HOOVER, Ala. - In the lovely college town of Athens, Ga., people don’t worry about the brutal summer heat; they deal with it, and they move along.
They don’t worry about calories and fat content at The Varsity, that landmark hot-dog joint on Broad Street.
And they don’t worry about their fashion sense. When the Georgia football team blazes into Sanford Stadium with red jerseys and silver britches, some of the best uniforms in the land are on display.
Here’s what the people of Athens do worry about: wins and losses.
Which is why, after 10-plus seasons as Georgia’s coach, Mark Richt might find himself a little closer to the hot seat than he’d ever care to be.
Still, if he’s feeling pressure, he’s not letting on.
“I don’t. I don’t,” Richt said Thursday during Southeastern Conference Media Days.
“I know if you walk in the Butts-Mehre Building, there’s not one sense of gloom or doom. There’s only excitement. ? The expectations are just as high as they’ve ever been going into any season.”
How quickly we all forget. Richt, after all, helped to raise those expectations.
He’s been named Southeastern Conference coach of the year twice (which, incidentally, is two more times than LSU’s Les Miles). He has two conference championships (which, incidentally, is one more than Miles).
But there’s also another reality: Since 2008, the Bulldogs have gone from 10-3 to 8-5 to 6-7. Last year marked Georgia’s worst record under Richt, and its first losing season since 1996.
In other words, fans have to wonder if his program has fallen too far.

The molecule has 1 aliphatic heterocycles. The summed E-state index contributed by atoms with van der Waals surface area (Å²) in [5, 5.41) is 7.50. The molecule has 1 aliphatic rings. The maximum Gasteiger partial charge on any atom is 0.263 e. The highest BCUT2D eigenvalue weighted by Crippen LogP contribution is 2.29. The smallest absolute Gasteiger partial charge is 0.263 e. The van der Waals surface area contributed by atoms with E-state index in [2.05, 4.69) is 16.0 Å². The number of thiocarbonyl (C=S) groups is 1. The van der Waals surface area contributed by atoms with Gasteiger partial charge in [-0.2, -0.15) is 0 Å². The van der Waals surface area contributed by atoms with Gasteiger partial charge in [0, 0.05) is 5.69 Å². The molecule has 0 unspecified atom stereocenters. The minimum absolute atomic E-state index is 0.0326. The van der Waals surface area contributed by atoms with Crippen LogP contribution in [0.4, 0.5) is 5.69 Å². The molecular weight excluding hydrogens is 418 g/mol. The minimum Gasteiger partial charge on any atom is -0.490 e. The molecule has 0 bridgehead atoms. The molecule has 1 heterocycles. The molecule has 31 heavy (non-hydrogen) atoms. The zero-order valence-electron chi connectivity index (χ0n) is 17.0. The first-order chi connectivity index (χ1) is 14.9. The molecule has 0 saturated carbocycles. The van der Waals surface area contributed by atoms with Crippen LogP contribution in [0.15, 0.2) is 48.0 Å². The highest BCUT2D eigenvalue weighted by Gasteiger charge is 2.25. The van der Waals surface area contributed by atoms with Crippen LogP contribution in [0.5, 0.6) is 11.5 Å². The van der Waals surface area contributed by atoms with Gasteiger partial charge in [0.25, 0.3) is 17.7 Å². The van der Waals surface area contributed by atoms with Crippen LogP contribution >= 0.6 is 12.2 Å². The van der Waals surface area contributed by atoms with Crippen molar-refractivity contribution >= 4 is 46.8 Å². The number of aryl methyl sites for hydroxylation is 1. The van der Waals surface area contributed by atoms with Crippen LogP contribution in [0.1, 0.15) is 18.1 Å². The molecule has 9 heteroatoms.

Will Richt and Georgia stick together, or part ways? And is it simply too difficult for a coach to keep the same high-pressure job for 11 seasons?
“It’s not difficult if you win,” Richt said. “It’s not difficult if you win nine, 10, 11 (games) a year. ? It’s not a problem at all. It’s when you get 6-7, that’s when it’s a problem. But greater days are coming.”
This fall, before the Bulldogs even get a taste of their first SEC opponent, they begin this season in Atlanta with the Chick-fil-A Kickoff Game - against Boise State, which, lest anyone forget, has won 38 of its last 40 games.
How’s that for a rough opener?
“There’s risk in playing a team that can whip your tail,” Richt noted, “because they might whip your tail.”
A win could build momentum, maybe propel Georgia to a return to the top of the Eastern Division. A loss could leave fans searching for the nearest panic button.
If players feel a little extra pressure, cornerback Brandon Boykin said they’ve hidden it well.
“We don’t pay attention to it,” said Boykin, who cited Richt as the No. 1 reason he chose Georgia.
“If we do what we’re supposed to do, everything else will take care of itself.”
The people of Athens are counting on that.
So is the coach.